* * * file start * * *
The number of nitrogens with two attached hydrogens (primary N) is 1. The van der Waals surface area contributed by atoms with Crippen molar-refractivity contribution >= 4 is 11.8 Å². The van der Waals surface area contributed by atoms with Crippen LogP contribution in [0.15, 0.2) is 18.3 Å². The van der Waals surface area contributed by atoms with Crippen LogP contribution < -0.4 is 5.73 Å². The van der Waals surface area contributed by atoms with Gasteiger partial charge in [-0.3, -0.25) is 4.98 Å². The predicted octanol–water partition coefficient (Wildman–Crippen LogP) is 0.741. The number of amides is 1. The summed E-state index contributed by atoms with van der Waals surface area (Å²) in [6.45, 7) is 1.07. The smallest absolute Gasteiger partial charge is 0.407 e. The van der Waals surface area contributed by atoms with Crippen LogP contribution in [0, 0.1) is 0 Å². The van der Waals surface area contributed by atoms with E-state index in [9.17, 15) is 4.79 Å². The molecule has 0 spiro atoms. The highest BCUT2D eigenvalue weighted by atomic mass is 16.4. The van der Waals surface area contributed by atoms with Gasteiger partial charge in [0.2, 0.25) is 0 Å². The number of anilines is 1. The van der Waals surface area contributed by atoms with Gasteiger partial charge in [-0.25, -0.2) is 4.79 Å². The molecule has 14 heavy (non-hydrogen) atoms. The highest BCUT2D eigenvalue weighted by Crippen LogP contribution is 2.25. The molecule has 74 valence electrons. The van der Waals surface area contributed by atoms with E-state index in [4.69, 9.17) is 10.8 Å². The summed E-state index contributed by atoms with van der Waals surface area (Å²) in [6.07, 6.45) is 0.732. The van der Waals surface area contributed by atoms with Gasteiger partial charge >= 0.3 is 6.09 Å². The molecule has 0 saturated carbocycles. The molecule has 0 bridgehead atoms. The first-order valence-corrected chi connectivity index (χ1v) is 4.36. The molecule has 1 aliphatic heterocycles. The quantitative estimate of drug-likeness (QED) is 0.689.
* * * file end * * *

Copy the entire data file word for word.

The number of nitrogens with two attached hydrogens (primary N) is 1. The van der Waals surface area contributed by atoms with Crippen molar-refractivity contribution >= 4 is 11.8 Å². The van der Waals surface area contributed by atoms with Crippen LogP contribution in [0.15, 0.2) is 18.3 Å². The van der Waals surface area contributed by atoms with Crippen LogP contribution < -0.4 is 5.73 Å². The van der Waals surface area contributed by atoms with Gasteiger partial charge in [-0.3, -0.25) is 4.98 Å². The predicted octanol–water partition coefficient (Wildman–Crippen LogP) is 0.741. The number of amides is 1. The summed E-state index contributed by atoms with van der Waals surface area (Å²) in [6.45, 7) is 1.07. The smallest absolute Gasteiger partial charge is 0.407 e. The van der Waals surface area contributed by atoms with Crippen LogP contribution in [0, 0.1) is 0 Å². The van der Waals surface area contributed by atoms with E-state index in [9.17, 15) is 4.79 Å². The molecule has 0 spiro atoms. The highest BCUT2D eigenvalue weighted by atomic mass is 16.4. The van der Waals surface area contributed by atoms with Gasteiger partial charge in [0.2, 0.25) is 0 Å². The number of anilines is 1. The van der Waals surface area contributed by atoms with Gasteiger partial charge in [-0.25, -0.2) is 4.79 Å². The molecule has 14 heavy (non-hydrogen) atoms. The highest BCUT2D eigenvalue weighted by Crippen LogP contribution is 2.25. The molecule has 74 valence electrons. The van der Waals surface area contributed by atoms with E-state index in [4.69, 9.17) is 10.8 Å². The summed E-state index contributed by atoms with van der Waals surface area (Å²) in [6.07, 6.45) is 0.732. The van der Waals surface area contributed by atoms with Gasteiger partial charge >= 0.3 is 6.09 Å². The molecule has 0 saturated carbocycles. The molecule has 0 bridgehead atoms. The first-order valence-corrected chi connectivity index (χ1v) is 4.36. The molecule has 1 aliphatic heterocycles. The quantitative estimate of drug-likeness (QED) is 0.689.